DotPigeon is a glitch art project by Stefano Fraone. The Milan-based art director creates portraits of famous people whose faces are corrupted with long, colorful strands that seem to melt. But they still remain recognizable thanks to the attitude and all the elements that characterize them.
Drawing from an archive of collected material, Suzanne Moxhay creates intricate and complex photomontage images. Her method was derived in part from the early filmmaking technique of matte painting, where backdrops were painted on sheets of glass and integrated by the camera with the live-action on set. She builds up the image in her studio using cutout fragments of source material, which she makes into small stage sets on glass panels. She then re-photographs the sets and manipulates the images digitally, an act of reprocessing which takes them further away from their original context and broadens the narrative potential. Her source material is drawn from an archive of collected imagery, from mid 20th century books and magazines to contemporary found photographs as well as her own photographs and paintings…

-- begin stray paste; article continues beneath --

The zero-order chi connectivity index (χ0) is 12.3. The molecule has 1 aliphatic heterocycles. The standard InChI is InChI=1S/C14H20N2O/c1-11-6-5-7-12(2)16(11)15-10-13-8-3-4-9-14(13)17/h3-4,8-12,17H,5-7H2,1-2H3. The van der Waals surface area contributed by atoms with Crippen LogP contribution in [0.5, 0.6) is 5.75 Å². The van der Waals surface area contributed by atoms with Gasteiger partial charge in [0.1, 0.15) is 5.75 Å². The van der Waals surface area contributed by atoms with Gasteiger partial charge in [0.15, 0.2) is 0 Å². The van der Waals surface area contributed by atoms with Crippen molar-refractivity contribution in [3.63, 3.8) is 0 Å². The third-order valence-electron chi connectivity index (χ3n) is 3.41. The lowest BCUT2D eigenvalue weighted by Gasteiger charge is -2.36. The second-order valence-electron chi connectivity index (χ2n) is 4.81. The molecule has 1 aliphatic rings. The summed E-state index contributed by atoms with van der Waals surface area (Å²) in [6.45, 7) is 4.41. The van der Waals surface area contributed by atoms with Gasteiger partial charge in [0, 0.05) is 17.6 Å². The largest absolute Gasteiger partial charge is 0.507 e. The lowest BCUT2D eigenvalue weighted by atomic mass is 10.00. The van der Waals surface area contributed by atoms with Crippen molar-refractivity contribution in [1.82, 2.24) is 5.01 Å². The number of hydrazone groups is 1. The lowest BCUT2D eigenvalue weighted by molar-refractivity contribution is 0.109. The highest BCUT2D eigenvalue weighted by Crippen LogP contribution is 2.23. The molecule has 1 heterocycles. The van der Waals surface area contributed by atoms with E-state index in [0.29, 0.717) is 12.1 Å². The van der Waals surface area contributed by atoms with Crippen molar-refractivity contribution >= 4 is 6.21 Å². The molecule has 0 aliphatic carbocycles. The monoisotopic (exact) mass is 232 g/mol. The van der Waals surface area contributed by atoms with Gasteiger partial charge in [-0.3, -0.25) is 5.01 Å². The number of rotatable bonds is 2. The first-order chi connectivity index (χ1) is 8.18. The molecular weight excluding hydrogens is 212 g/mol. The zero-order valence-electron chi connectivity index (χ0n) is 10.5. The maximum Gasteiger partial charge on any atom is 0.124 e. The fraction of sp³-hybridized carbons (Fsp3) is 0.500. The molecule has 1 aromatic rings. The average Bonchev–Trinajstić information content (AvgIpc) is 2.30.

More on her WEBSITE
Rich McCor (a.k.a. Paperboyo) was trying to find different ways of photographing iconic London landmarks when he came up with the idea. By combining photography with his paper-cutting skills he came up with the idea of turning Big Ben into a wristwatch. After that he started looking at the landmarks and architecture around him in a different way, and he kept on taking photos. Since starting the project, McCor has also taken photos in cities across the world.
Sydney-based street artist Michael Pederson places his humorous street art creations across parks, suburban streets, and industrial zones in Sydney. Pederson uses easily-removable materials and his clever signs generally last no longer than a month.
See more installations on his Tumblr